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Friday Blast #76

horia141 profile image Horia Coman Originally published at on ・2 min read

Algebraic geometry (2019) - John Carlos Baez is a physics and maths blogger I’ve been following for some time. Most of the stuff he writes about is way above my pay grade, including algebraic geometry. However this article is about the psychology and sociology of science, and of how to approach difficult subjects, rather than maths per se. And I found it really interesting. And perhaps you will come back to these thoughts when approaching the next hard academic challenge you’re facing.

How to evolve an engineering organisation (2019) - some rules for building organisations for companies of different sizes. I’ve begun reading a big more about management lately. It’s a heterogeneous endeavor, but it’s nice that some parts of it have more formal aspects.

Headcount goals, feature factories, and when to hire those mythical 10x people (2019) - in the same vein of formalising a previously fuzzy domain, we look at hiring and setting the hiring bar in a company, given several constraints - project type, work overhead etc. The result - companies with smaller projects or high work overhead don’t need or can’t hire 10x engineers (excuse the simplification) jives well with reality.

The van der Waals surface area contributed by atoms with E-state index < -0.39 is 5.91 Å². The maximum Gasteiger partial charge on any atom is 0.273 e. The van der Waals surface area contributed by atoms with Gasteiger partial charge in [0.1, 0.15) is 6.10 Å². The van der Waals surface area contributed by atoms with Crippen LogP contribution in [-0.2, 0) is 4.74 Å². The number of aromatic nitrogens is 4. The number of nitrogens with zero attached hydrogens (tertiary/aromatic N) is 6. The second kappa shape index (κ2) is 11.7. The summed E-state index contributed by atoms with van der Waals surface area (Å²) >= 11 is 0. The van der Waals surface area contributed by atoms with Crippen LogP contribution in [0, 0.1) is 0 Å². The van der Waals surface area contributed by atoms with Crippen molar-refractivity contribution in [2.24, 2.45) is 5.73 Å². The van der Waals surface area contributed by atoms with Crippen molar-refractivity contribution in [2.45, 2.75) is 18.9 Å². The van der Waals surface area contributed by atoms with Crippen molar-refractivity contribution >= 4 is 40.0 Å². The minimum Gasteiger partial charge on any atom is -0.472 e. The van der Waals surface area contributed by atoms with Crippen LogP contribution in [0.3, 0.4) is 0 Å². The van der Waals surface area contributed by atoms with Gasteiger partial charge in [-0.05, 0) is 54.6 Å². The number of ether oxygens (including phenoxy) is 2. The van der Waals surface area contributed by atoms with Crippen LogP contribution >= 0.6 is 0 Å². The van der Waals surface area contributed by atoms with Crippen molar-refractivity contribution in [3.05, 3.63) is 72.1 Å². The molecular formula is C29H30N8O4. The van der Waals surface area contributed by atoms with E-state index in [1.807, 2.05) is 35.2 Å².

Graceful shutdown (2019) - I’ve linked to work on structured concurrency several times in the past. It’s one of those things which will be big in 5 years time I think, like async/await is now. In this post the author looks at graceful shutdown of services and how to nicely model this in a structured concurrency framework. What I found interesting was the focus on making the graceful shutdown primitive “composable” - so you can use it alongside other primitives or language constructs.

Lessons learned scaling PostgreSQL database to 1.2bn records/month (2019) - there’s a lot of nice war stories here and a lot of pushing of Postgres. But I feel like the problem could be solved from the root. The author said they wanted a centralised database for all their data, and they wanted to push as much of the processing down to the database. This meant a lot of load on a single DB, a lot of mixed OLTP/OLAP workloads, denormalised views, scripts, ad-hoc message queues, crons etc. Which make sense for smaller DBs, but for huge ones these things break down. They’d have had much better luck going the MySQL/services approach of pushing such logic in separate systems, separate databases etc.


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